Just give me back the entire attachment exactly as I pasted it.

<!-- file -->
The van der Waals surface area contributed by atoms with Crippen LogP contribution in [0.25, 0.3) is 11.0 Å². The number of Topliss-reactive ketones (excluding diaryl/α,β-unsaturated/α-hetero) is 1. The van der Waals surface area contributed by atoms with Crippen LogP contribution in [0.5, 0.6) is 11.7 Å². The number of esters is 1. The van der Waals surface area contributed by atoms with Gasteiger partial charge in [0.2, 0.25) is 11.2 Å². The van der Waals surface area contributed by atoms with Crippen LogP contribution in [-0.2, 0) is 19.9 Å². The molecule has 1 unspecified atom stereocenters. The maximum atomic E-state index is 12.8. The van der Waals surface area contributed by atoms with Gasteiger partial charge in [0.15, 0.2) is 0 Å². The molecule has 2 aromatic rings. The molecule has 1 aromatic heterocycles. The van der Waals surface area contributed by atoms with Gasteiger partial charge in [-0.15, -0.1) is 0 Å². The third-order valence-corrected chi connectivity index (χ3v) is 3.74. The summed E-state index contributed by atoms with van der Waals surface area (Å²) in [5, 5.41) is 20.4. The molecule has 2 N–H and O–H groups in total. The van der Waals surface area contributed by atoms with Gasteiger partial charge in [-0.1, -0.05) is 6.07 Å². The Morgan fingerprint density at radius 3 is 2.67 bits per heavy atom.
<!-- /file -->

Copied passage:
The van der Waals surface area contributed by atoms with Crippen LogP contribution in [0.25, 0.3) is 11.0 Å². The number of Topliss-reactive ketones (excluding diaryl/α,β-unsaturated/α-hetero) is 1. The van der Waals surface area contributed by atoms with Crippen LogP contribution in [0.5, 0.6) is 11.7 Å². The number of esters is 1. The van der Waals surface area contributed by atoms with Gasteiger partial charge in [0.2, 0.25) is 11.2 Å². The van der Waals surface area contributed by atoms with Crippen LogP contribution in [-0.2, 0) is 19.9 Å². The molecule has 1 unspecified atom stereocenters. The maximum atomic E-state index is 12.8. The van der Waals surface area contributed by atoms with Gasteiger partial charge in [0.15, 0.2) is 0 Å². The molecule has 2 aromatic rings. The molecule has 1 aromatic heterocycles. The van der Waals surface area contributed by atoms with Gasteiger partial charge in [-0.15, -0.1) is 0 Å². The third-order valence-corrected chi connectivity index (χ3v) is 3.74. The summed E-state index contributed by atoms with van der Waals surface area (Å²) in [5, 5.41) is 20.4. The molecule has 2 N–H and O–H groups in total. The van der Waals surface area contributed by atoms with Gasteiger partial charge in [-0.1, -0.05) is 6.07 Å². The Morgan fingerprint density at radius 3 is 2.67 bits per heavy atom.